A primarily one way conversation (such as a lecture or status report) is easy to adapt to electronic meetings. For many, it is more important to have the presentation than speaker video. So a combination of presentation with well synchronized voice works quite well. But if two way conversation is also needed (e.g., question and answer session), electronic is far less effective. Also, if the real goal is to set the stage and mentally engage the audience, electronic is much weaker. The disengaged remote listener can easily tune out and leave. The disengaged audience member can be attracted and engaged much more easily, because leaving involves social criticism.

So far, the effective uses have been for document preparation, where the document is past the brainstorming and initial definition, and where there is little negotiation needed. In this case, having the synchronized presentation and voice together for 60 to 90 minutes works. The document must be prepared and distributed in advance. Reviewers need time to review, and need to be able to skip around in their personal copy while the document is being reviewed. I find that canceling phone calls because the document was not distributed helps. Then all edits and notes about edits must be visible to reviewers. Side notes by the editor are ineffective. The reviewers need to see and agree that the note is roughly correct. The meeting chair must also ensure that this does not degenerate into editing the editorial comments.

There are meetings that do very badly on telephone. These usually involve establishing social ties, negotiation, brainstorming, and multi-person conversation. The "being trapped" is also needed for some of the less pleasant grunt work meetings, such as the final detailed line by line review of technical specifications.

The meeting chairman has a much higher workload for tcons. Agendas are much more critical. Controlling talkers, disrupters, etc. is much harder over the phone.

molly said...

Adobe Acrobat Connect Professional is so reliable. You get a dial-in number, and the recent service pack update makes it's screen sharing capabilities the fastest around! http://www.adobe.com/products/acrobatconnectpro/

janster said...

John:

Great blog and I can understand your frustrations. WebEx offers has a solution that is optimized for healthcare providers (http://www.webex.com/enterprise/healthcare.html) and you can take a free trial at www.webex.com/ft

Jan Sysmans

Robert Horn said...

I see you are being hit by advertising responses. The social nature of the meeting takes precedence. Then you worry about the software tooling. Some meetings do fine with voice along with ready access to an FTP/HTTP server. Some need synchronized presentations (like Webex, et al). Some need real video. The two things that I've found most critical among tools are:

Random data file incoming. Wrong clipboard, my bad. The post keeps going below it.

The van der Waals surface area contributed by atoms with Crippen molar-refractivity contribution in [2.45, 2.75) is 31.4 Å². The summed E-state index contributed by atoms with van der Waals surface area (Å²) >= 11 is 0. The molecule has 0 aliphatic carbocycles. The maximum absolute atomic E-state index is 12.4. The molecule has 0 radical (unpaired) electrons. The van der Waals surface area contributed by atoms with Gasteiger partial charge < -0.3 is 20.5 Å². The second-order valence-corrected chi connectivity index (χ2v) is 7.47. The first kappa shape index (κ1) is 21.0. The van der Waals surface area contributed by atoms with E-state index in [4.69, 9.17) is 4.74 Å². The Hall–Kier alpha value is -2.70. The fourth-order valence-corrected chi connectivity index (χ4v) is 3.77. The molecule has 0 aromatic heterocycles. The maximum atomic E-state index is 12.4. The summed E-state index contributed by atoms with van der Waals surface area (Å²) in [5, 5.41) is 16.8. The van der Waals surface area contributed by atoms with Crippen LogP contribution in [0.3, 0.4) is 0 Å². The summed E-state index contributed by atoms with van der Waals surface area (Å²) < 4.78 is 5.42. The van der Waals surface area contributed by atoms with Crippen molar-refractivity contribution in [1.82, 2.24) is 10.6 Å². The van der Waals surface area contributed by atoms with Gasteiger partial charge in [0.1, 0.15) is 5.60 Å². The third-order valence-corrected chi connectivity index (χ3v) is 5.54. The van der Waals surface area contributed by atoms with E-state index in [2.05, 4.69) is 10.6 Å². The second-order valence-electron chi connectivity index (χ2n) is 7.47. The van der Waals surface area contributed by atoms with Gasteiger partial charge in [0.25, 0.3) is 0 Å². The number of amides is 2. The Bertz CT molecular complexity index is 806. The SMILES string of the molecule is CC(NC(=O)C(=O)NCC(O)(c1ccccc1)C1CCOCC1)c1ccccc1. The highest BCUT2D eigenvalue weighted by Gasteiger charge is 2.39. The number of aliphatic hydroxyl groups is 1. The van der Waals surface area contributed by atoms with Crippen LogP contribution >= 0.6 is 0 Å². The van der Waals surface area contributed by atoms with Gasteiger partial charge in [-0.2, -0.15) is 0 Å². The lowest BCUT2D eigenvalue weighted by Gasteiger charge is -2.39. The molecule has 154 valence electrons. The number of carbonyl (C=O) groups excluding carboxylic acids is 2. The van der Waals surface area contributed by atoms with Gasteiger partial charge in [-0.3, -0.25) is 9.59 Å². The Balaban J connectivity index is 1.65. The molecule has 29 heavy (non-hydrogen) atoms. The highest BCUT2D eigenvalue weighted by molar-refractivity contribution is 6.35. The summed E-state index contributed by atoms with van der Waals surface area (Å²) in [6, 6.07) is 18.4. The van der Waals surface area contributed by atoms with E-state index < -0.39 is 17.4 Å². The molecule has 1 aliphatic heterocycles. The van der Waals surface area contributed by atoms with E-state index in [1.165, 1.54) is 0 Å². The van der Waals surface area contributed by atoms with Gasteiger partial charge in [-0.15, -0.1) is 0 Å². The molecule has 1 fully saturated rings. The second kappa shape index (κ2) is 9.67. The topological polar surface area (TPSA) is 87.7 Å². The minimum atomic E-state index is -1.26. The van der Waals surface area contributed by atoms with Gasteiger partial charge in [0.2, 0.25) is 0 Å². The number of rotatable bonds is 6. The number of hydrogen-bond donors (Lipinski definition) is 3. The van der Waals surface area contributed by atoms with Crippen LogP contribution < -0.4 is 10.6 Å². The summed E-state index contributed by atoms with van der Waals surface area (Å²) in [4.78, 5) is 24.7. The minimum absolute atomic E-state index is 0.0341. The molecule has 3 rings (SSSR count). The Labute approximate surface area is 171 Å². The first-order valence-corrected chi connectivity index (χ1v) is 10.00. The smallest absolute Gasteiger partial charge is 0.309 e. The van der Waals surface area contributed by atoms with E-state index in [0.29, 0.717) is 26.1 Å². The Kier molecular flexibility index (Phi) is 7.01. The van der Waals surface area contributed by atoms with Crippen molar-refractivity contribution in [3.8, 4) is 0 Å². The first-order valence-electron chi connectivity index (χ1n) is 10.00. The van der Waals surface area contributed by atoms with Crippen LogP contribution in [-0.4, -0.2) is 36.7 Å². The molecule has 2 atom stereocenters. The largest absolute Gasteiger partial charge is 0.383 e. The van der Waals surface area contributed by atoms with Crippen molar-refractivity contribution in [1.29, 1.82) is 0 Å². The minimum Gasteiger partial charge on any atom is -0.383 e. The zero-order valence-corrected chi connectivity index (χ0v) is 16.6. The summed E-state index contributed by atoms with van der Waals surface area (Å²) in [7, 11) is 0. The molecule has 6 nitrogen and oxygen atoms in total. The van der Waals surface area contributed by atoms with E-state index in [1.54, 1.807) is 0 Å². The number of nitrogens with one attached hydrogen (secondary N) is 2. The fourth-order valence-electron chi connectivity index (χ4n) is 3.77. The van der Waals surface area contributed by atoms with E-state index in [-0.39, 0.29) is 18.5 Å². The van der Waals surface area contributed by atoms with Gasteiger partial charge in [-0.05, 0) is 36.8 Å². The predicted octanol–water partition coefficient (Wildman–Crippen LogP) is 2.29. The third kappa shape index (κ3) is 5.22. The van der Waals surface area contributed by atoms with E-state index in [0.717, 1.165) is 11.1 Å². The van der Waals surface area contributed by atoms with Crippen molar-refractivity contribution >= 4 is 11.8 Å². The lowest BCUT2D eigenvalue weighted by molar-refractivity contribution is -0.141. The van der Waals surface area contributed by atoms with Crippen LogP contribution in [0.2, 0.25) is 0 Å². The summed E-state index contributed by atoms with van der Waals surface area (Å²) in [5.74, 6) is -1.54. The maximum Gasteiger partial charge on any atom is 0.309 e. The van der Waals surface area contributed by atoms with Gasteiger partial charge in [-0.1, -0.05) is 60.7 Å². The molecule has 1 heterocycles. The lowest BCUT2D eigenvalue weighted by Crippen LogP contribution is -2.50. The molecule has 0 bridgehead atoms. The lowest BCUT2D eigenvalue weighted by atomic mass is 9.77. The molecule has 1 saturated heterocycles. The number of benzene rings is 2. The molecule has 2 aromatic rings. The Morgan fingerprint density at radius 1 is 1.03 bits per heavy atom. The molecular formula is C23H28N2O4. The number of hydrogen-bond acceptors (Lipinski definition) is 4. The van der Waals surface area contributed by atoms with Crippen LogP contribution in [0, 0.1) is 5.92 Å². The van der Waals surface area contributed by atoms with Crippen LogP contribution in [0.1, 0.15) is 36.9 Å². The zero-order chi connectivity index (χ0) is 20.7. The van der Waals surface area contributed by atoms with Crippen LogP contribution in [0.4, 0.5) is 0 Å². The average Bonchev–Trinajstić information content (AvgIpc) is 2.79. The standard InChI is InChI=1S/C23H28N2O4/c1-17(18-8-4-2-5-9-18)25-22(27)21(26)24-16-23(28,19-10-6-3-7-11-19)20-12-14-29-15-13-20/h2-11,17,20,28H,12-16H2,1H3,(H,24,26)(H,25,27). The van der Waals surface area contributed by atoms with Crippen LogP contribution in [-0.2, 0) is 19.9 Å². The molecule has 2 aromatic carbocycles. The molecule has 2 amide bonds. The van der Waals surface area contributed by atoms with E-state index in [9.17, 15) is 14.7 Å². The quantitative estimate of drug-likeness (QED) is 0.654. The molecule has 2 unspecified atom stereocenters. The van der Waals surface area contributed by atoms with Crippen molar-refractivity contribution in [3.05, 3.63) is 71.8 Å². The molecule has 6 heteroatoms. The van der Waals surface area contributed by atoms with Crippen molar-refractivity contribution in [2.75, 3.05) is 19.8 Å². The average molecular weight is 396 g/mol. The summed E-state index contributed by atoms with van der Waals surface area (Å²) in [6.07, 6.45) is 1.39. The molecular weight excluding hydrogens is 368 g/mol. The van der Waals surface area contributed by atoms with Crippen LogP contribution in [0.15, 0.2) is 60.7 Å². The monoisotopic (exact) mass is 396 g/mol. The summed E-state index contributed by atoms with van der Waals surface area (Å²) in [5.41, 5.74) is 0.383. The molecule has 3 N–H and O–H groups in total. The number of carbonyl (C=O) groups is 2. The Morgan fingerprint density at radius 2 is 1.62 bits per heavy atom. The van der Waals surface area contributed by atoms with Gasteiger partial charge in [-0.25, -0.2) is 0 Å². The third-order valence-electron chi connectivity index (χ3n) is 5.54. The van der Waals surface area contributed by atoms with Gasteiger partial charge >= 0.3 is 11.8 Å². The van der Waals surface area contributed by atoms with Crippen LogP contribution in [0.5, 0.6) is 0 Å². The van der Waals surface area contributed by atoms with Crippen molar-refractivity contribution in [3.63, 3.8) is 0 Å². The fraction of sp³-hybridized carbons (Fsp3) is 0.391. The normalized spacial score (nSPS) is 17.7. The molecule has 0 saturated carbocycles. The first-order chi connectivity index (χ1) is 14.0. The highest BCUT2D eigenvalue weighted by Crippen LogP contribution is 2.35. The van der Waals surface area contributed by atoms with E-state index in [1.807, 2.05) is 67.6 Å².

a) platform universality - a weak point for most tools, but I refuse to exclude someone from the SDO process just because they use platform X.

b) Internet connectivity requirements - many people are in transit, in hotel rooms, on trains, etc. You have to decide what level of connectivity speed and latency you will require. The higher your requirements, the more you exclude the world. I routinely have transoceanic participation. I occasionally have in transit (airport waiting room or train) participation. Demanding short latency or high bandwidth would exclude them.

John Halamka said...

I'm conducting a pilot of Adobe, WebEx and Elluminate at Harvard right now. More about that in the blog soon.

Thanks to all for their comments

jessica lipnack said...

I alluded to this in a reply to an earlier post. We did research with a bunch of virtual teams, pub'd in the biz journal of record. In brief, barely a third used videoconferencing even when their companies had invested heavily in it? Why? First, you still have to travel to the videoconf facility; second, it's not searchable; third, it's hard to see all those faces and share docs; fourth, fifth, sixth...you've already stated.

OK, so desktop video? Other than VSee, which has developed compression algorithms that allow high-qual signal via low bandwidth, and is extremely good, the technology really isn't there yet. And how many faces can you get on the screen without looking like a truly silly version of Hollywood Squares (silly enough)? And you still have the problem of not being able to look at docs together with all those faces staring at you.

I agree with those (I think you were el primo here) who say that the mix of conf call with screensharing (Webex-y or anything, doesn't really matter) is more than good for getting real work done. And the teams we surveyed did too. Four out of five used this combo to great success.

That said, there's nothing like a good 'ole 1:1 videoconf via IChat for us Macophiliacs. Quality is incredible but...you still can't pass a cursor back and forth and edit something together.

HorseLuvR said...

I just saw a demo of Cisco's Teleprescence product and was blown away...if they can get the price down, or set these up in key metro areas and charge for a per use...we would hardly ever have to fly the unfreindly sky's again. This technology was thougt out taking the human element into consideration. Very kewl stuff, lifelike in every way...really. Wish I could afford one in my home office. But then again...that would be the end of doing early morning conference calls in my underwear.

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Football Matches said...

I agree with those (I think you were el primo here) who say that the mix of conf call with screensharing (Webex-y or anything, doesn't really matter) is more than good for getting real work done. And the teams we surveyed did too. Four out of five used this combo to great success.

Recep Deniz MD
DoktorTR.Net